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Collaborations Culture Focus

Temple Rome: A Campus for Everyone

Emma Krampe April 1, 2019

Illustration: Sana Kewalramani

Everyone who studies abroad hopes to discover a new culture. In Rome, perhaps this means attempting to converse with locals in Italian, wandering through ancient ruins, drinking unhealthy amounts of espresso, or diving into a plate of bucatini. These are the typical experiences, the ones which every student expects, and which attract them to Rome in the first place. But there are also cultures students bring themselves, ideas from home institutions that enrich classroom discussions and forge new connections.

This is one of the driving forces behind diversifying study abroad programs to include students from other institutions. Ultimately, it is one of the main pathways that Temple Rome will achieve its future goal of becoming a globalized campus. Temple University itself, as an institution, creates a culture which Temple students are members of. At main campus maybe this culture is one that is in touch with the surrounding Philadelphia community, eats at Richie’s, studies at the Tech Center, or is influenced by its strong liberal arts program. It’s a culture that thrives on the large body of students and the many different backgrounds represented.

Temple Rome is a different culture. With only around 300 students each semester, it is much closer to a small liberal arts college. It is housed in one building, allowing its faculty and staff to be well-connected across disciplines. Some classes even contain under five students. It is easy to become well-acquainted with your professors and because most of the students live together in the Residence Candia, it is also easy to get to know your peers.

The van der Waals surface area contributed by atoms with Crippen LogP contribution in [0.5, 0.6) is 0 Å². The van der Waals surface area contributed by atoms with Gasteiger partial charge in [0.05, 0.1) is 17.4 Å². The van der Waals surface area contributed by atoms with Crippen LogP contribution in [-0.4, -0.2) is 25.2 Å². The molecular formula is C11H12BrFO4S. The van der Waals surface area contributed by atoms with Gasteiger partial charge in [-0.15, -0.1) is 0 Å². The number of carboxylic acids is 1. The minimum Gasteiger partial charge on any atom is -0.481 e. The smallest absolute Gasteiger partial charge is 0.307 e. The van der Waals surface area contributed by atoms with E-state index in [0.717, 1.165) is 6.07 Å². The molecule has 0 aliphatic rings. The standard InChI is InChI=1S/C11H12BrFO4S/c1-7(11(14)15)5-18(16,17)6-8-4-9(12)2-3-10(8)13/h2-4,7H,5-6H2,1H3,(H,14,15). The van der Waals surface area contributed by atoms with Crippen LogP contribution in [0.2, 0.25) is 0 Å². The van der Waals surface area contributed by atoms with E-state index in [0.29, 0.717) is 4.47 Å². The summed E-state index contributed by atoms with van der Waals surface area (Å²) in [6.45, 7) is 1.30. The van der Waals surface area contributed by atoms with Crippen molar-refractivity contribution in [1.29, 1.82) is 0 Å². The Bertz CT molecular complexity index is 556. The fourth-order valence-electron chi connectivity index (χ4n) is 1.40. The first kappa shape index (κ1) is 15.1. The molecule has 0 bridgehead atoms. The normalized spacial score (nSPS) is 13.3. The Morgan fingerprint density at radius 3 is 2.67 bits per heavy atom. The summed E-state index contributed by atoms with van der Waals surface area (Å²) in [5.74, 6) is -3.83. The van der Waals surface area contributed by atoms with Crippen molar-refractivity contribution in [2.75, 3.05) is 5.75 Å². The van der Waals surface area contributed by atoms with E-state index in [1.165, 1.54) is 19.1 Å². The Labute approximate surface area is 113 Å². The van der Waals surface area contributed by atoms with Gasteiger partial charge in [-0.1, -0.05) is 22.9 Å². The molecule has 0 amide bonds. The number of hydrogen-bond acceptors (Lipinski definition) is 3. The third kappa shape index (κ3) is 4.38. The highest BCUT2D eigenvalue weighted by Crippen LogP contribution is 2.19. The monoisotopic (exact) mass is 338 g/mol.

Even still, allowing students from other universities to attend Temple Rome opens a door to a larger variety of perspectives. It creates a very interesting mix of people, one where students hale from Harvard, College of the Holy Cross, Penn State, and Tufts University, just to name a few. Temple Rome currently has 75 non-Temple students and 30 partnerships across the United States. During her time as dean of Temple Rome, Hilary Link has sought to protect this often-overlooked aspect of study abroad:

“We’ve had community college students. We’ve had state university students. We’ve had small liberal arts colleges. We’ve had big research universities. And that mix, along with the mix from Temple is kind of part of the special sauce of Temple Rome.”

While there might be a perception of difficulty in coming into a program with few or no friends, nearly every non-Temple student I spoke to was well-adjusted in the Temple Rome community.

“A lot of people are trying to make new friends. I think the second I got here I had friends,” says Emma Powell, a history and classics major from College of the Holy Cross, “That has not been a challenge for me.”